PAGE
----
Ahoskie announces major change
Published 12:00 am Tuesday, November 1, 2005
AHOSKIE – Change is coming.
Effective Nov. 10, residents living within Ahoskie’s corporate limits as well as those residing inside the town’s Extra Territorial Jurisdiction (ETJ) will notice a change in the form of building inspections as well as obtaining building permits.
On that date, Gary Casper, presently employed by Ahoskie’s Public Works Department, will officially assume the role as the town’s Building Inspector and Code Enforcement Officer.
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In addition, those needing residential or commercial building permits in Ahoskie and its ETJ must apply for the same at the Ahoskie Town Hall. Those violating the codes or working without a valid building permit after that date will see a stop order written on the work, fined $250 and advised to apply for the permit.
“Up until this point, the Hertford County Building Inspector was handling all of this work,” Tony Hammond, Ahoskie Town Manager, said. “We saw a need to handle this internally.”
Hammond said not all new additions or renovation work performed on a private residence requires a permit. He referenced the North Carolina Building Code (under which Ahoskie operates) that states the following:
“No permit issued shall be required for any construction, installation, repair, replacement or alteration costing $5,000 or less in any single family residence or farm building, unless the work involves the addition, repair or replacement of load bearing structures; the addition (excluding replacement of same size and capacity) or change in the design of plumbing; the addition, replacement or change in the design of heating, air conditioning or electrical wiring, devices, appliances or equipment; or the addition of roofing (excluding the replacement of like grade of fire resistant).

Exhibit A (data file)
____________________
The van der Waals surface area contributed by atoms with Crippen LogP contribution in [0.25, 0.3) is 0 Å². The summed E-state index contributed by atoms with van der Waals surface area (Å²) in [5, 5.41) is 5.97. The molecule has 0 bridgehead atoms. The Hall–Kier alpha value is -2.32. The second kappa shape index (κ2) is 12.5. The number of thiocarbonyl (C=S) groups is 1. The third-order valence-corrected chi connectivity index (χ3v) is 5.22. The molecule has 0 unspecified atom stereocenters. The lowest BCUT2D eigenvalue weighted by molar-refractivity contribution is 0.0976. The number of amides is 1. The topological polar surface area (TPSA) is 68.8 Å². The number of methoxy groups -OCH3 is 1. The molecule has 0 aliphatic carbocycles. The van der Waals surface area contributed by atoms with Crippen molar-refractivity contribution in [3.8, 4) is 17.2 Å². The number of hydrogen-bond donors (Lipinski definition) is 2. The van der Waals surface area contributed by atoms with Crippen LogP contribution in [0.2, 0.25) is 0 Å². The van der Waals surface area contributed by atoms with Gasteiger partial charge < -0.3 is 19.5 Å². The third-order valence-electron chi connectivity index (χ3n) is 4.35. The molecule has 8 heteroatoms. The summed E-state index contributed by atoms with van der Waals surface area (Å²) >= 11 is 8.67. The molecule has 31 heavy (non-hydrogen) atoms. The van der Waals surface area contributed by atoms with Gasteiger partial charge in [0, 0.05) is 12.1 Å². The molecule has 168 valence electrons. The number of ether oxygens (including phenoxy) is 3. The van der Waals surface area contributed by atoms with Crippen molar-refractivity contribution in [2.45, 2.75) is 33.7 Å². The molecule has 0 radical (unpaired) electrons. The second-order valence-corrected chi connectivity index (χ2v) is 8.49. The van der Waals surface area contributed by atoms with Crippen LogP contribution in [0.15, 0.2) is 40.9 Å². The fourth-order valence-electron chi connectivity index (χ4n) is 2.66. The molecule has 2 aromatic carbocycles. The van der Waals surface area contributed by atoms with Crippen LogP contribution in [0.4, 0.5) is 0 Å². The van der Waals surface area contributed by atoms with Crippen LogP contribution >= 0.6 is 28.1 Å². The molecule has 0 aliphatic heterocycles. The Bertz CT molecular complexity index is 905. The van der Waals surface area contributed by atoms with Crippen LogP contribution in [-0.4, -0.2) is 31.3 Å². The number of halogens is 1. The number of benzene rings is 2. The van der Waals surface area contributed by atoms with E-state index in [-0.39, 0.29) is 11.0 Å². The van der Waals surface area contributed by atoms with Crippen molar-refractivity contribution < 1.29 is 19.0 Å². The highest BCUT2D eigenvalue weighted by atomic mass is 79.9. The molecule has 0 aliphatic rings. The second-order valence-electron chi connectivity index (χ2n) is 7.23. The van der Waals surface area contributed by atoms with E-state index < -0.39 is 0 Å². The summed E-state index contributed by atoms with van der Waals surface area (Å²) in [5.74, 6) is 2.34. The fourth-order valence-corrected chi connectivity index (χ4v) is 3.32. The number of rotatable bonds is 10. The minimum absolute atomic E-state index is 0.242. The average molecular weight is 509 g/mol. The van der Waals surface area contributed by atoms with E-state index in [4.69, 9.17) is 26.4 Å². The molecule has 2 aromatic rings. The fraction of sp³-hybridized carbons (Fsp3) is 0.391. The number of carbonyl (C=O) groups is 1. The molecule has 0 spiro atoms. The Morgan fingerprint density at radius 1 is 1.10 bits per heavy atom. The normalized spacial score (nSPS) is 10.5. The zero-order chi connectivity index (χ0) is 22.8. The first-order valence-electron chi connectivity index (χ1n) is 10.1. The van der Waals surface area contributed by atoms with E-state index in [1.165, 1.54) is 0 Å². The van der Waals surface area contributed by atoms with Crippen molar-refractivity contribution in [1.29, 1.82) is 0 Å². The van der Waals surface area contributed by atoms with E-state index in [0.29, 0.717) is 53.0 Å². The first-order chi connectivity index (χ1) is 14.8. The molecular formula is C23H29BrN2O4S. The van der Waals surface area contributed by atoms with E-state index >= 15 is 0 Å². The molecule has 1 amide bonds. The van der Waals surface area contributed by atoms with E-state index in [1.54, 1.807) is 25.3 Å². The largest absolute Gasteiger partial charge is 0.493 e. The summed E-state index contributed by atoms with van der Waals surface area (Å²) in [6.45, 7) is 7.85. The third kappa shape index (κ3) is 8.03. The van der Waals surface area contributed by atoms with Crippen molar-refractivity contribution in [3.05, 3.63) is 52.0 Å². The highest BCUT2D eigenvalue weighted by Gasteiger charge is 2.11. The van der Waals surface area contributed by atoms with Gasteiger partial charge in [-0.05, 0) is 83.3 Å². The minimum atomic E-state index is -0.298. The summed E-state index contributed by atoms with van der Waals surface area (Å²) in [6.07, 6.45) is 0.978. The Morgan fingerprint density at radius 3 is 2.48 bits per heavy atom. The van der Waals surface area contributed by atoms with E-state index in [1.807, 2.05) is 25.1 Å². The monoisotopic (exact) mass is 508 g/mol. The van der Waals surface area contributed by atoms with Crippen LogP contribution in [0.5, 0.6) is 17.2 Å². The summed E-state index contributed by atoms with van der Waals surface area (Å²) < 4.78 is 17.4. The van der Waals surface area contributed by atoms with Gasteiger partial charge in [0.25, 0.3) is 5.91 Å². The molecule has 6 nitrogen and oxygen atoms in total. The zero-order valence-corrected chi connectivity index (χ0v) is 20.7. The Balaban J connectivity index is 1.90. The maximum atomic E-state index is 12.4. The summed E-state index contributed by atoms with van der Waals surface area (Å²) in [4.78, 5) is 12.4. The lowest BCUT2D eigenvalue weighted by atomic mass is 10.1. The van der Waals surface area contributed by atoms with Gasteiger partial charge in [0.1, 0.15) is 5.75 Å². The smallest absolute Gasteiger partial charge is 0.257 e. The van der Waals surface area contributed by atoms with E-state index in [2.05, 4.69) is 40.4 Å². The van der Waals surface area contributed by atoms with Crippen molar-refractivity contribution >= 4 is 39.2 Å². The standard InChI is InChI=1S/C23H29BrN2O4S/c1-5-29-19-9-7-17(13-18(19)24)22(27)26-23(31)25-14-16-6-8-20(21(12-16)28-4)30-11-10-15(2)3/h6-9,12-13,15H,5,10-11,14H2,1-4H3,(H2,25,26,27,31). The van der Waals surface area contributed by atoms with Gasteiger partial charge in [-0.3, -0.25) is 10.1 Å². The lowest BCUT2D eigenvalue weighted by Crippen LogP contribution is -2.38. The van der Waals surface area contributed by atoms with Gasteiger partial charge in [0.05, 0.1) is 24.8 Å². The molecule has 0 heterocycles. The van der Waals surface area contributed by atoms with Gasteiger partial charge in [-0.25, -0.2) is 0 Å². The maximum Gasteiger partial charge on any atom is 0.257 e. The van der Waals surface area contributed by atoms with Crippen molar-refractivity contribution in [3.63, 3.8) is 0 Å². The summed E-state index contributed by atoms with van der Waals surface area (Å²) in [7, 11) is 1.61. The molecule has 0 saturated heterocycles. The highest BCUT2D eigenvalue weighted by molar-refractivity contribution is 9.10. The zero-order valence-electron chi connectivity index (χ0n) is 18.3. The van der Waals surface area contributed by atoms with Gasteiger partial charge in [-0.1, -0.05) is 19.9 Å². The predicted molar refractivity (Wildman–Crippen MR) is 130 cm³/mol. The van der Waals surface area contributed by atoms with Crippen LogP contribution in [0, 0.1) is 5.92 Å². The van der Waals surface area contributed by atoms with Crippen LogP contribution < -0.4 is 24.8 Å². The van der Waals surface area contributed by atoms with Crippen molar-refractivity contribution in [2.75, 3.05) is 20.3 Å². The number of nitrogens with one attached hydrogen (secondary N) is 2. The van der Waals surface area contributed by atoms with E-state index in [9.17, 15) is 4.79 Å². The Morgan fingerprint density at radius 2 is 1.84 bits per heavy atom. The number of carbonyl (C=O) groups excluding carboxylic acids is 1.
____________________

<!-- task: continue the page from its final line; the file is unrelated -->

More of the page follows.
Hammond said to avoid a fine, town or ETJ residents in the process of making additions or repairs to their residences can stop by the Town Hall to inquire if a permit is needed.
Casper’s new duties also include the inspection of commercial buildings (those up to 7,500 square feet). He will also be involved in the planning and review process, condemnations and minimum housing codes.
He has an extensive background in electrical engineering and is currently in the process of becoming certified in other areas of construction. Hammond said Casper has up to 24 months to complete those additional studies.
Casper, in his duties, will follow an inspection checklist that covers electrical, plumbing, mechanical and structural. He will also ensure that all work meets state and national building codes.